NDP Leader Tom Mulcair says his first acts as prime minister would include pulling the Canadian Forces out of Iraq and Syria, bringing in 10,000 Syrian refugees and reducing taxes for small and medium-sized businesses.
Mulcair, whose party is currently leading in the polls, sat down with CBC chief correspondent Peter Mansbridge for the third in a series of four interviews with the national party leaders.
“We will immediately stop the bombing mission and bring those troops home,” Mulcair told Mansbridge in an interview for The National on Wednesday.
Mulcair said the personnel returning would include troops taking part in missions against Syria and those involved in training. Canada currently has six CF-18s, an aerial refueller, two surveillance planes and about 600 personnel involved in the air war, as well as 69 special forces training Kurdish fighters.
“So we are out of the fight with ISIS if the NDP win?” Mansbridge asked.
“Yes. Yes, no question about that,” Mulcair said.
Conservative Leader Stephen Harper has insisted that continued military action against ISIS is the best way to resolve the current refugee crisis. On that issue, Mulcair said he would bring 10,000 Syrian refugees to Canada before the end of the year.
Among other steps he would take soon after becoming prime minister, Mulcair said, would be a number of tax initiatives, which would have to wait until his first budget in the spring.
He said he would eliminate the CEO stock option tax loophole and reduce taxes for small and medium-sized business, dropping them one percentage point immediately and another point within a year.
Mulcair said he would keep the child-care benefit subsidy and make no changes to GST, but would scrap the Tories’ income splitting plan, keeping it only for retired seniors on their pensions,
Raise corporate tax rate ‘reasonably’
As well, under his government, the tax free savings account limit would drop back down to $5,500, having been raised to $10,000 in the last budget.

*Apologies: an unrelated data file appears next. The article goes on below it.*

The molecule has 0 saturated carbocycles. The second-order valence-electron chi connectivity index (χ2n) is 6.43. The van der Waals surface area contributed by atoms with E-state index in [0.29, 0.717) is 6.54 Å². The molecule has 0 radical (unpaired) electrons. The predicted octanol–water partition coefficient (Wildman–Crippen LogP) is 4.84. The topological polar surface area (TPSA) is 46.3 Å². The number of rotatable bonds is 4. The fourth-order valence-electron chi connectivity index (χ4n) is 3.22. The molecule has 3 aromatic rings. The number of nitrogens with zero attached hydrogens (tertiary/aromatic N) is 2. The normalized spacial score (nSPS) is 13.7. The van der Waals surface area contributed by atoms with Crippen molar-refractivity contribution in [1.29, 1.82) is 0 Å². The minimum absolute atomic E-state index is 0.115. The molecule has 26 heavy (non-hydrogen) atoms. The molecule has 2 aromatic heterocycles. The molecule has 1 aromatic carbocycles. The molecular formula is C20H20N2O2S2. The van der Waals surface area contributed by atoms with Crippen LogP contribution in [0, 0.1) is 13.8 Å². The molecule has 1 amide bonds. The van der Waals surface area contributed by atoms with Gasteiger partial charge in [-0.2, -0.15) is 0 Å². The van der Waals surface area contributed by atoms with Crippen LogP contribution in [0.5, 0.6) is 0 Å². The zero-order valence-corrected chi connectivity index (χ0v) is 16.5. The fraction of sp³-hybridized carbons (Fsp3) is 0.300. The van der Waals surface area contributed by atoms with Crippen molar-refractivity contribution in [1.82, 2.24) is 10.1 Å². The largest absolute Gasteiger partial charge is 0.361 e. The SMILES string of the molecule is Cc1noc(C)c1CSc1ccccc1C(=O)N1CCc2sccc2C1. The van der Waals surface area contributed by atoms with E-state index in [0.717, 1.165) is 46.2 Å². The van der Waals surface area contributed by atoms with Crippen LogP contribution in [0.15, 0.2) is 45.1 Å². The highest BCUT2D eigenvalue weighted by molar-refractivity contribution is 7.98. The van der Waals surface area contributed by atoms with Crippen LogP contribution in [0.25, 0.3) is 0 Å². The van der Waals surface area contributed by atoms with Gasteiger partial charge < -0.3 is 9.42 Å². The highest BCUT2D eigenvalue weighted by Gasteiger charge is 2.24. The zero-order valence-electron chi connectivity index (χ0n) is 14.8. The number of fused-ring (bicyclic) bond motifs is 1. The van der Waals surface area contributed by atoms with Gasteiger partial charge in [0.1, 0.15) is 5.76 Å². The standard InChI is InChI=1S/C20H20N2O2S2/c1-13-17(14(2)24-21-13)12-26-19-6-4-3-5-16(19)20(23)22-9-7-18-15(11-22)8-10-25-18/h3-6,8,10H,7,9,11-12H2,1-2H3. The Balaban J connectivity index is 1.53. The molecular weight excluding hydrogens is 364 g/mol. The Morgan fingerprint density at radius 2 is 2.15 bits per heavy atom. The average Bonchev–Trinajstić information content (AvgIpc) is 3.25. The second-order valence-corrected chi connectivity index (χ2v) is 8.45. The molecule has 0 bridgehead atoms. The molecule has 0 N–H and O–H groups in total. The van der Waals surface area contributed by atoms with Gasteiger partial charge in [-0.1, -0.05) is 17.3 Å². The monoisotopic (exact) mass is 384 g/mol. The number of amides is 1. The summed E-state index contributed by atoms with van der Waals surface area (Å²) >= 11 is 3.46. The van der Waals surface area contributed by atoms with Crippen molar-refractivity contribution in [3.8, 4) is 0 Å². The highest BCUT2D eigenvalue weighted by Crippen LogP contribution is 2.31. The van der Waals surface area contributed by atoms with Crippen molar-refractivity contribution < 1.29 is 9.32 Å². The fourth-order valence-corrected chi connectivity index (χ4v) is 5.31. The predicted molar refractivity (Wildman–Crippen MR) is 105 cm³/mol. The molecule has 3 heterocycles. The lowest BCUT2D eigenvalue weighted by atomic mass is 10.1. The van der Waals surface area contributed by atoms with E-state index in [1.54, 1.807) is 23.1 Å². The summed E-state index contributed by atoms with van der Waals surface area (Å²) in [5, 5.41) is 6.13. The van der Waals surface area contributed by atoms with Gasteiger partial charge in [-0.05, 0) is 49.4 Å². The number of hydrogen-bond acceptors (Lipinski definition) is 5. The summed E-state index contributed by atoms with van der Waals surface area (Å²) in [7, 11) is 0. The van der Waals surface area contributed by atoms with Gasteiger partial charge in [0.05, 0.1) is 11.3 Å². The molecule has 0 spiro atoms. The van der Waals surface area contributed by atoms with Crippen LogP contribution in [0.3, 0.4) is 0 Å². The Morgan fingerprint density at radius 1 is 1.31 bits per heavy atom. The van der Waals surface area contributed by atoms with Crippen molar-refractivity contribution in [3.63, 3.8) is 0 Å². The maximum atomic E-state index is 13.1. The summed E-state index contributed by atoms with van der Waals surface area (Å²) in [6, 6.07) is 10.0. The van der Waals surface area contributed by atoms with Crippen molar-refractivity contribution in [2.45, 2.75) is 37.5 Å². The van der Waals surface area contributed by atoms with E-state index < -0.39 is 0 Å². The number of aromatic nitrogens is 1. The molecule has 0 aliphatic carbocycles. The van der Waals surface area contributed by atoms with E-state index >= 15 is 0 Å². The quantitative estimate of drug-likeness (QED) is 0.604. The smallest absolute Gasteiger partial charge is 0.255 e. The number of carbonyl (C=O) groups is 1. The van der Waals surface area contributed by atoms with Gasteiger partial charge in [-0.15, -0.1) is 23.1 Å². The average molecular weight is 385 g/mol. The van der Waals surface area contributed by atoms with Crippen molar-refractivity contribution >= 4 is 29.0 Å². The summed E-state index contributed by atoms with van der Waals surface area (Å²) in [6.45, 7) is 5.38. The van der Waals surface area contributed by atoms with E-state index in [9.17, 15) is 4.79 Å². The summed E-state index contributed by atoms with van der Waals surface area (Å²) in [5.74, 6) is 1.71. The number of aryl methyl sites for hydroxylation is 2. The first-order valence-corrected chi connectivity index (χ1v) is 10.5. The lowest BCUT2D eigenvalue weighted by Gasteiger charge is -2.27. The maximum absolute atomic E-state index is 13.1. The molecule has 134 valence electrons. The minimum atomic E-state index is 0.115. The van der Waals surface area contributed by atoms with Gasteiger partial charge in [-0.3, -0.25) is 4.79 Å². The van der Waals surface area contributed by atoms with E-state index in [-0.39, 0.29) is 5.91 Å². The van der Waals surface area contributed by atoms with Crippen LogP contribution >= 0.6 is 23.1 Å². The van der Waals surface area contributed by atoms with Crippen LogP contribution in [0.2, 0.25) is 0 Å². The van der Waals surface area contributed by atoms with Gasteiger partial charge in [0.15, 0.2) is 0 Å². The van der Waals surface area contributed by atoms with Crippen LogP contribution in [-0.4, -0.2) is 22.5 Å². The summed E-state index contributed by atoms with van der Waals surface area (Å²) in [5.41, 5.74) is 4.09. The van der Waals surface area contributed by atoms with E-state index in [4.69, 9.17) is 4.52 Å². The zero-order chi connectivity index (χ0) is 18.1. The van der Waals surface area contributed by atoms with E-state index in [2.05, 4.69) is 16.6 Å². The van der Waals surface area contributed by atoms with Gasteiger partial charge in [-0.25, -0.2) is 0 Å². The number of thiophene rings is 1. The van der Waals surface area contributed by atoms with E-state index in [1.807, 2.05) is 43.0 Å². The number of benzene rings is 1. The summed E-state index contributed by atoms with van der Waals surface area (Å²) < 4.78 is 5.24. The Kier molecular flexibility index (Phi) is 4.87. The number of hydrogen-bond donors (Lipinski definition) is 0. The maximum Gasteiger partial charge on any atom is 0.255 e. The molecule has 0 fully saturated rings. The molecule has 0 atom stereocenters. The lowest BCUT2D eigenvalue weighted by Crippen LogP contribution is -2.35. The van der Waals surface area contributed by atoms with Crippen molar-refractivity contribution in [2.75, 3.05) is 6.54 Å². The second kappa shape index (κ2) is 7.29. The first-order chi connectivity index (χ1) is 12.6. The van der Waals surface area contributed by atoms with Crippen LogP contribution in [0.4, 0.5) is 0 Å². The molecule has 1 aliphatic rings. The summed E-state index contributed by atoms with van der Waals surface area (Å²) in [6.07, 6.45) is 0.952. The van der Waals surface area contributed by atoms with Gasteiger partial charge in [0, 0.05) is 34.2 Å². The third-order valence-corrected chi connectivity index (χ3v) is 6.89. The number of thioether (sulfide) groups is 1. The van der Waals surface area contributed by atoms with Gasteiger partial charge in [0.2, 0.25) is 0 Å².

The corporate tax rate, currently at 15 per cent, would be raised “reasonably,” Mulcair said, but will stay below what it has been as an average under the Conservatives.
“They’re the only Canadians not paying their fair share right now,” he said.
Abolishing the Senate
Abolishing the Senate is still a goal, although Mulcair admits it would be tough. However, his electoral victory would give him the mandate to go forward, he said.
Mulcair chastised Harper, saying he had talked a good game about Senate abolition, but then gave up the effort. Last year, the Supreme Court put a damper on Harper’s plans for Senate reform, ruling that the federal government needs the support of seven provinces representing half the population to implement fixed terms or provincial elections for Senate candidates. The government would need unanimous provincial support to abolish the Senate altogether.
“I called him after the Supreme Court decision and I said, ‘Are you going to make me do this alone?’ It was a light-hearted conversation, but I was really surprised, because he immediately threw in the towel after having gotten elected on a promise to either profoundly reform the Senate or get rid of it,” Mulcair said. “And he was doing neither.”
Clarity Act reform
Mansbridge also pressed Mulcair on the NDP plan to reform the Clarity Act, legislation that calls for a “clear majority” result if Quebec were to vote on secession. The NDP have put forward their own unity bill that would recognize a referendum victory by the Yes side, even if it were by a majority of 50 per cent plus one.
“The side that wins wins,” Mulcair said. “But as in the case of Great Britain, it requires negotiation, and the quality of the mandate you have to negotiate is of course dependent on what you just got as a number.
“But I don’t know of anyone in any British-inspired democracy who will tell you that in a referendum the side that wins doesn’t win. And if you are going to say that, then the onus, the burden is on the people making that claim. The Liberals claim that it’s more. Fine. What’s the number? They won’t give one.”
As for this election, Mulcair agreed that the party with the most seats should automatically govern in a minority situation. But he added there are constitutional conventions that are complex and that there have been instances in the past where governments have tried to hold onto power.
Whether he would form some kind of agreement with Liberal Leader Justin Trudeau to topple a Harper government, Mulcair said, was hypothetical, but he blamed the Liberals for shutting down those talks.
“Every time I’ve opened the door with the current Liberals, Mr. Trudeau has personally slammed it. He’s gone so far as to say that he could work with the NDP but he can’t work with me.
“My priority is to get rid of Stephen Harper. Apparently Justin Trudeau’s priority is to get rid of me.”